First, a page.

What To Do When Laid Off

Make sure you’re eligible for unemployment

One of the first things a laid-off worker should do is ensure they are entitled to unemployment benefits through their state’s department of labor. Generally, if employees lose their job through no fault of their own, they can file for unemployment compensation.

  1. Use your connections to move into another field. If your whole industry has taken a hit this past year, it might be time to start branching out into other types of work. …
  2. Look for industries that are experiencing high demand. …
  3. Check online job boards for contract and part-time work.

Request a ‘Laid-Off Letter’ from Human Resources

Assuming you have not been terminated for cause, but, rather, your job has been eliminated for reasons outside your influence — restructuring, economic reversals, mergers, buyouts, relocations, and so on — a layoff letter explaining the circumstances to you (and prospective employers) most likely will be part of your farewell package.

Read it carefully for errors or omissions. If the letter gets a significant detail relating to your division wrong, or it overlooks an important contribution made by you or your team, do not hesitate to point it out and ask, politely, for a revision.

If you don’t receive a layoff letter, ask for one. It’s one thing to tell prospective employers that you were part of a reduction-in-force, and quite another to be able to provide evidence that you were not simply fired.

On that note, the Human Resources department will not have to start from scratch. The internet offers lots of well-reviewed layoff letter templates to help get them started.

Beyond a simple layoff letter, “Ask for a recommendation or referral from your previous employer,” says Lilia Stoyanov, CEO of Transformity, an HR software and freelance platform.

Review Your 401(k) and/or Pension Plans

If you had a 401(k) with your former employer, you have options.

  • Leave it in your former employer’s plan. If you have at least $5,000 in your account, chances are you can let it sit invested right where it is. Consider this a temporary solution.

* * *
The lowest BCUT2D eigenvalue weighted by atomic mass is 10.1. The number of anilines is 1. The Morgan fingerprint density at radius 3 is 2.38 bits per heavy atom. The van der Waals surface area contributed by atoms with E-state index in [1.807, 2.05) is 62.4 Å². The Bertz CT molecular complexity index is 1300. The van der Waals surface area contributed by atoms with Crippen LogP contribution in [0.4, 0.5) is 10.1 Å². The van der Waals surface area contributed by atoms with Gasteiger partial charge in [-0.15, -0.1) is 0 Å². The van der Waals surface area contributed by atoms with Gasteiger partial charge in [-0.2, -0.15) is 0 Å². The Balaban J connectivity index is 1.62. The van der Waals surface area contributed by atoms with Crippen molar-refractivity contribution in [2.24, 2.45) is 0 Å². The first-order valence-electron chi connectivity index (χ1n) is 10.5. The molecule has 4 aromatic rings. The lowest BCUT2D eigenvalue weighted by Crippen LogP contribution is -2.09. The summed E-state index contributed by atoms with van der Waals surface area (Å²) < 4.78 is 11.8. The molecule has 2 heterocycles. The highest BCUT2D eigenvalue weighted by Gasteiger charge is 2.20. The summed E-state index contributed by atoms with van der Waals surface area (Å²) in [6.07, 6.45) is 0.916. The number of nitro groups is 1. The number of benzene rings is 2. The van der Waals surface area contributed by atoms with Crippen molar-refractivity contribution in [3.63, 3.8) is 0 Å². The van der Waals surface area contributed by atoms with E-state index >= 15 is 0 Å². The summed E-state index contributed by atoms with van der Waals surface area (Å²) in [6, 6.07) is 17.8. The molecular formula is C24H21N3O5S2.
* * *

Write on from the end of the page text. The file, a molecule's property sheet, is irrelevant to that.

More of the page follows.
• If your next employer offers a 401(k) plan, find out whether you have the option to consolidate your old plan with the new one. If so, you’ll get your retirement investments back under one roof without suffering tax penalties.
  • Open a rollover IRA (individual retirement account), and drop you old 401(k) there. You can choose from a wide variety of investment options — stocks, bonds, mutual funds, real estate investment trusts, and so on — or you may simply select a “lifecycle fund,” which bases investments on your target retirement date.
  • Cash out. We mention this only because it is an option, although it’s a lousy one. Not only will you injure your retirement plan, perhaps beyond repair, you will pay a premium for grabbing the money now: federal (and, where applicable), state, and local income taxes will be due on the lump sum, plus a 10% penalty for early withdrawal.
  • If your company offered a traditional defined-benefit plan — that is, you work a certain number of years at a certain salary level, and at retirement you can expect a predictable monthly payout — you may have options here, too.

    Much of your decision will pivot on how old you are and how long you’ve been with the company. For those not fully vested — that is, they weren’t with the employer long enough to qualify for full retirement benefits — it might be wise to take a lump-sum payout, if offered … but don’t spend it! Instead, invest it in a rollover IRA and let it grow.

    Closer to retirement? If you’re vested and research indicates your former company is on firm financial footing, and you fancy the idea of regular payments, you could be happier waiting for your annuity to kick in.

    Life After Layoff: 40 Ideas to Motivate + Inspire During a Job Search

    Laid off and need to stay positive and motivated during your job search? These ideas for life after layoff can help. There’s no point trying to sugarcoat it. Being laid off is never a pleasant experience, and we all know it. But just like any of life’s hardest moments, a layoff can also be

    Laid Off From Work? Here’s 7 Things To Do ASAP


    How do I get a job fast after being laid off?

    5 Ways to Finding a New Job after Being Laid Off
    1. 1) Don’t rush into your job search. Unless you are really clear about where you want to be and what will work for you – do not rush it. …
    2. 2) Evaluate your options creatively. …
    3. 3) Don’t accept the first job offer you get. …
    4. 4) Don’t give in to fear. …
    5. 5) Stay Positive. …
    6. Conclusion.

    Is laid off better than fired?

    Being laid off means you have lost your job due to changes that the company has decided to make on its end. The difference between being laid off and being fired is that if you are fired, the company considers that your actions have caused the termination. If you are laid off, you didn’t necessarily do anything wrong.

    How do you mentally deal with a layoff?

    9 questions to ask when being laid off
    • When is my last day? …
    • When will I receive my last paycheck? …
    • Will I get paid for unused vacation time? …
    • Will I get a severance package? …
    • What happens to my bonuses or commissions? …
    • How long will I receive healthcare coverage? …
    • What are my 401(k) options?

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